Josephine Massarella

Josephine Massarella – Green Dream (1994)

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Warning: Do NOT WATCH if you’re epileptic!

In Green Dream, Josephine Massarella has infused her vibrant, impressionistic images of nature with the spirit of the goddess Artemis. Evocative and abstract, Green Dream relies on a wide range of experimental techniques, including pixilation, optical printing, and manipulated motion to achieve a dreamlike state where the relevance of beauty and the irrelevance of use can be contemplated.

Reminiscent of the work of French experimental filmmaker Rose Lawder, Green Dream confronts modern overdevelopment with overpowering life forces. Read More »

Josephine Massarella – No.5 Reversal (1989)

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No. 5 Reversal (1989, 16mm, sound, b/w, 8:00)
The film opens with a pair of lovers sharing their stories and hilarity in bed while Ruth Brown’s Teardrops From My Eyes pleads on the track, lamenting a lost love. This protracted domestic scene dissolves into a series of rapturous nature portraits. A voice-over speaks of ruinous slaughter during the war as the camera combs through the ruins. The artist appears in a brief cameo, carefully posed and lit in a studio, the camera covering half her face as if she had been delivered to the machines of seeing. She appears between shots of another abandoned house, another broken window that we are looking through so that the work of putting the world back together can begin again. Read More »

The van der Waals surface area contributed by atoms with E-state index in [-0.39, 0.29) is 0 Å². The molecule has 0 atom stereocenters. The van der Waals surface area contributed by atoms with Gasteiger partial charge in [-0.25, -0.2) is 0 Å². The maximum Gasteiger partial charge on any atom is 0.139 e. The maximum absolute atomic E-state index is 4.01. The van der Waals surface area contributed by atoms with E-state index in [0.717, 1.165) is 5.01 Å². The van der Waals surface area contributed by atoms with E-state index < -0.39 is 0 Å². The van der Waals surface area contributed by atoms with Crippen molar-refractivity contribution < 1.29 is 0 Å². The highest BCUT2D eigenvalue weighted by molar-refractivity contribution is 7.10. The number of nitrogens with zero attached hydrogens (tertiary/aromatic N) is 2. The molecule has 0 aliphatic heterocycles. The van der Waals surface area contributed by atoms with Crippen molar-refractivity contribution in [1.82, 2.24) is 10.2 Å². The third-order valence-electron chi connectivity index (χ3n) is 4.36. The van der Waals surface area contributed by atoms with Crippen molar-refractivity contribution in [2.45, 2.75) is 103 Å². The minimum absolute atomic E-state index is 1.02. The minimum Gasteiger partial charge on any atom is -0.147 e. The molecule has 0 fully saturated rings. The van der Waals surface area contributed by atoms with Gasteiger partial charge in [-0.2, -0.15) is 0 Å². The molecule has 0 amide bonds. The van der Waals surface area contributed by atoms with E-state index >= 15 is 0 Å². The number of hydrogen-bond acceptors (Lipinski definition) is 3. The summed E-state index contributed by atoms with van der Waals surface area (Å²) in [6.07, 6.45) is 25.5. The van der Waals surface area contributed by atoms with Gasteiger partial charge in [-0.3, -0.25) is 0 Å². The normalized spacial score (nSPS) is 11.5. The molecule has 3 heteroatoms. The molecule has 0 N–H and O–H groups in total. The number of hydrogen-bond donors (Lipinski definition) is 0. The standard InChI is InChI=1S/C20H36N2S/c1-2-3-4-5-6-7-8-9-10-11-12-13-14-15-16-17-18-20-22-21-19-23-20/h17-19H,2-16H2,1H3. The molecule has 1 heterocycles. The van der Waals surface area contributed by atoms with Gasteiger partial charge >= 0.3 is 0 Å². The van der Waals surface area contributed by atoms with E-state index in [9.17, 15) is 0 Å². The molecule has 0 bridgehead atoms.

Josephine Massarella – One Woman Waiting (1984)

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One Woman Waiting (1984, 16mm, sound, colour, 9:00)
“One Woman Waiting” evokes questions of subjectivity in the mirrored performance of two women. The single take, tableau composition forms the structure for catalytic change between the characters. The sensuous desert environment accentuates the poetic and ephemeral quality of this film. “Massarella uses the fixed camera shot in her enigmatic film of a symbolic encounter between two women in a beautifully shot desert location. Its cryptic form is a good example of how an idea can be treated most effectively by simple means, for instance in the use of the frame as a point of entry and exit for characters and as a perspectival space which uses foreground and interior for dramatic and emotional ends.”
Michael O’Pray, Independent Means, Canadian Experimental Films at the London Filmmaker’s Co-op Read More »